6 PM. There are much worse places to live than South Florida. It’s a glorious late afternoon here, still quite light out, and the temperature is a delightful 72° or so.

If I were in New York, it would be dark and freezing. (I just called the New York weather number and heard that the current wind-chill factor is -5°.)

I’ve just come back from dinner and shopping, all much less hectic than they are up north.

And I stopped, two blocks away from here, as a mother goose (!) and five of her goslings crossed the street in army-file just in front of my car. A calico cat came purring up to me as I struggled with my grocery bags.

I have no doubt I did the right thing in coming to Florida. If I compare this month, which is all but over, with the February two years ago, it’s obvious I’m ten times better off than I was when I lived in Rockaway.

If I have to stay in Florida for another year – and remember, my years go from September to August – it will certainly be no hardship. My life is comfortable, and despite the recession, I’m doing well financially.

When the bills come in, I can always pay them with money to spare. I live relatively luxuriously in a place by myself; I have a decent job; I have close acquaintances, if no special friends; my family is nearby; I’m tanned; I’m in the papers every day and busier than I want to be.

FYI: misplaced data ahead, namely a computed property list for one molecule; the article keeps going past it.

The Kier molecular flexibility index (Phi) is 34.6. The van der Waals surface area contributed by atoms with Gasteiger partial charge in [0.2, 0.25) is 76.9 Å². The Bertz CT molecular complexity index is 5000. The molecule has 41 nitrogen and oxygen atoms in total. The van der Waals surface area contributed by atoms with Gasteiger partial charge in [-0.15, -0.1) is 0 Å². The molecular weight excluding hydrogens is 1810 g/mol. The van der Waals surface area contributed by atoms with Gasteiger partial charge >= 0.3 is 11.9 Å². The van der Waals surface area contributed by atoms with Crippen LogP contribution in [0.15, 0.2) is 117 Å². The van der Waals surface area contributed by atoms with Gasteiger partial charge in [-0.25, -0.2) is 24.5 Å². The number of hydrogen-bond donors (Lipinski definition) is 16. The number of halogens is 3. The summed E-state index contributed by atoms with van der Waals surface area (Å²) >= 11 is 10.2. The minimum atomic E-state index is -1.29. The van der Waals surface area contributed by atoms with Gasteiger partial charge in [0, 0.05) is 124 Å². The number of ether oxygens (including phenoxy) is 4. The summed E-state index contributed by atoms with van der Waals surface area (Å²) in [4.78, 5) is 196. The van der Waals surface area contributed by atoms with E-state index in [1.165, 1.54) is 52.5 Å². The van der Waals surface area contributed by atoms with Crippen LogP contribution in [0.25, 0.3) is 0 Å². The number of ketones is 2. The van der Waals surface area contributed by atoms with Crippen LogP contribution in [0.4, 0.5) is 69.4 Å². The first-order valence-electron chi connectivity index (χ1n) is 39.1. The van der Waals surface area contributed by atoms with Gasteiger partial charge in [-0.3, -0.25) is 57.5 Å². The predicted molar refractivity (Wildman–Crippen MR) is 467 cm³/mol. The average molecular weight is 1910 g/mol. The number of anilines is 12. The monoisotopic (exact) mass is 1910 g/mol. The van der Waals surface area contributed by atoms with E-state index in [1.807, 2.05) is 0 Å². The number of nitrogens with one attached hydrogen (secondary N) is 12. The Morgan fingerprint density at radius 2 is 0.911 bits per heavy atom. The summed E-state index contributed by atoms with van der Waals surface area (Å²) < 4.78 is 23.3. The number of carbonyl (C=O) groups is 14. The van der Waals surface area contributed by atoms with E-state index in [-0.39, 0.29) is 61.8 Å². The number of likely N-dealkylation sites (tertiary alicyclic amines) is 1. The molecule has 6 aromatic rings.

Not that there is not a great deal I lack in my life – but for now, I’m fairly content.

Unlike the captain in “The Secret Sharer,” the Conrad story I taught this morning, I am not untested; I’ve learned that I can cope with all sorts of crises which would have sent me running for tranquilizers three years ago.

I feel I have a place in the world, even if it’s only as “Mr. Greyson” to my bright-eyed, cute, terrible-speller students.

I’ve applied for the English vacancy at BCC’s North Campus, and I think I would like to get it.

Of course, I’m a bit frustrated, both sexually and as a writer. There are so many gorgeous guys in my morning lit class. And in the afternoon class, where all the guys are fat, skinny or ugly (except one – a long-haired, big blond guy who’s doing his term paper on sadomasochism; he sat on my desk today, dangling his tanned bare legs), I have crushes on several girls whom I love to tease.